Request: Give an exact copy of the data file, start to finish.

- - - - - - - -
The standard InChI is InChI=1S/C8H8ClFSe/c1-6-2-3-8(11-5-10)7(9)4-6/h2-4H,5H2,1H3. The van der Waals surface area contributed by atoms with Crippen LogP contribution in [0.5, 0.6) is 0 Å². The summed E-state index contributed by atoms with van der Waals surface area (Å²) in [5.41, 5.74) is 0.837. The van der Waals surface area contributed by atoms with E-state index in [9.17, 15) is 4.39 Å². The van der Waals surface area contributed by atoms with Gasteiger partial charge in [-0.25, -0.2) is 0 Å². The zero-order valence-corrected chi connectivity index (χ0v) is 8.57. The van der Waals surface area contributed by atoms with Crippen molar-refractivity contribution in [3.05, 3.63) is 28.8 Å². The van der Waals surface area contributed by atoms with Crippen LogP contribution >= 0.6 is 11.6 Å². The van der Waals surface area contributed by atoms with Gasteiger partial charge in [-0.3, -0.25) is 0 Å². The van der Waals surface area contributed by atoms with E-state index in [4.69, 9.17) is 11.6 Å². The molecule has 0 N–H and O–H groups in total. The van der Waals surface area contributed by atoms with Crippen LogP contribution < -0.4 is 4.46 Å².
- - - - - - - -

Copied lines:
The standard InChI is InChI=1S/C8H8ClFSe/c1-6-2-3-8(11-5-10)7(9)4-6/h2-4H,5H2,1H3. The van der Waals surface area contributed by atoms with Crippen LogP contribution in [0.5, 0.6) is 0 Å². The summed E-state index contributed by atoms with van der Waals surface area (Å²) in [5.41, 5.74) is 0.837. The van der Waals surface area contributed by atoms with E-state index in [9.17, 15) is 4.39 Å². The van der Waals surface area contributed by atoms with Gasteiger partial charge in [-0.25, -0.2) is 0 Å². The zero-order valence-corrected chi connectivity index (χ0v) is 8.57. The van der Waals surface area contributed by atoms with Crippen molar-refractivity contribution in [3.05, 3.63) is 28.8 Å². The van der Waals surface area contributed by atoms with Crippen LogP contribution >= 0.6 is 11.6 Å². The van der Waals surface area contributed by atoms with Gasteiger partial charge in [-0.3, -0.25) is 0 Å². The van der Waals surface area contributed by atoms with E-state index in [4.69, 9.17) is 11.6 Å². The molecule has 0 N–H and O–H groups in total. The van der Waals surface area contributed by atoms with Crippen LogP contribution < -0.4 is 4.46 Å².